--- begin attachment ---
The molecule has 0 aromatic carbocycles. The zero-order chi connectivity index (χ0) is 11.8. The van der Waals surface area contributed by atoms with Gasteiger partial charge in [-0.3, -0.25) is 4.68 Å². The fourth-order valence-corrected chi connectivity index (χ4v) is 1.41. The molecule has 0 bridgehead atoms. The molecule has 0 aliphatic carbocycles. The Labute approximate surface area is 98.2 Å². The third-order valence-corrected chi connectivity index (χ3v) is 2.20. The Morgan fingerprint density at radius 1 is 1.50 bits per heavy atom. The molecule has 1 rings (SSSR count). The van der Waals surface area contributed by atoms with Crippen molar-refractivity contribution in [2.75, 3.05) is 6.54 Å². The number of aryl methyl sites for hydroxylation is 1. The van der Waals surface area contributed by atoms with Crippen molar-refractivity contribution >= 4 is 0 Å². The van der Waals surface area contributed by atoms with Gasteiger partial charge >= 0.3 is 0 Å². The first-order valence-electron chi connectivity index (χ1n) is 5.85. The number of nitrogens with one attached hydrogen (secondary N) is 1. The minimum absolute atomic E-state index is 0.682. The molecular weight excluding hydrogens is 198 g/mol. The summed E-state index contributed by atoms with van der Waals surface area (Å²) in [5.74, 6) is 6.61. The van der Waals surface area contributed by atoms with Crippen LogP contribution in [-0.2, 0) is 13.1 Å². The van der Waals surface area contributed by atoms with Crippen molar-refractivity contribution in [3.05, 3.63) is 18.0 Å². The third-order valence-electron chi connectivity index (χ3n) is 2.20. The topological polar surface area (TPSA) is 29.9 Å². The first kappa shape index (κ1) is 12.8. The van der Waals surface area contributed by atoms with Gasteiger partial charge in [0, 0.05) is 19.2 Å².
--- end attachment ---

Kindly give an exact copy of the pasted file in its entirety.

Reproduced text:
The molecule has 0 aromatic carbocycles. The zero-order chi connectivity index (χ0) is 11.8. The van der Waals surface area contributed by atoms with Gasteiger partial charge in [-0.3, -0.25) is 4.68 Å². The fourth-order valence-corrected chi connectivity index (χ4v) is 1.41. The molecule has 0 bridgehead atoms. The molecule has 0 aliphatic carbocycles. The Labute approximate surface area is 98.2 Å². The third-order valence-corrected chi connectivity index (χ3v) is 2.20. The Morgan fingerprint density at radius 1 is 1.50 bits per heavy atom. The molecule has 1 rings (SSSR count). The van der Waals surface area contributed by atoms with Crippen molar-refractivity contribution in [2.75, 3.05) is 6.54 Å². The number of aryl methyl sites for hydroxylation is 1. The van der Waals surface area contributed by atoms with Crippen molar-refractivity contribution >= 4 is 0 Å². The van der Waals surface area contributed by atoms with Gasteiger partial charge >= 0.3 is 0 Å². The first-order valence-electron chi connectivity index (χ1n) is 5.85. The number of nitrogens with one attached hydrogen (secondary N) is 1. The minimum absolute atomic E-state index is 0.682. The molecular weight excluding hydrogens is 198 g/mol. The summed E-state index contributed by atoms with van der Waals surface area (Å²) in [5.74, 6) is 6.61. The van der Waals surface area contributed by atoms with Crippen LogP contribution in [-0.2, 0) is 13.1 Å². The van der Waals surface area contributed by atoms with Crippen molar-refractivity contribution in [3.05, 3.63) is 18.0 Å². The third-order valence-electron chi connectivity index (χ3n) is 2.20. The topological polar surface area (TPSA) is 29.9 Å². The first kappa shape index (κ1) is 12.8. The van der Waals surface area contributed by atoms with Gasteiger partial charge in [0, 0.05) is 19.2 Å².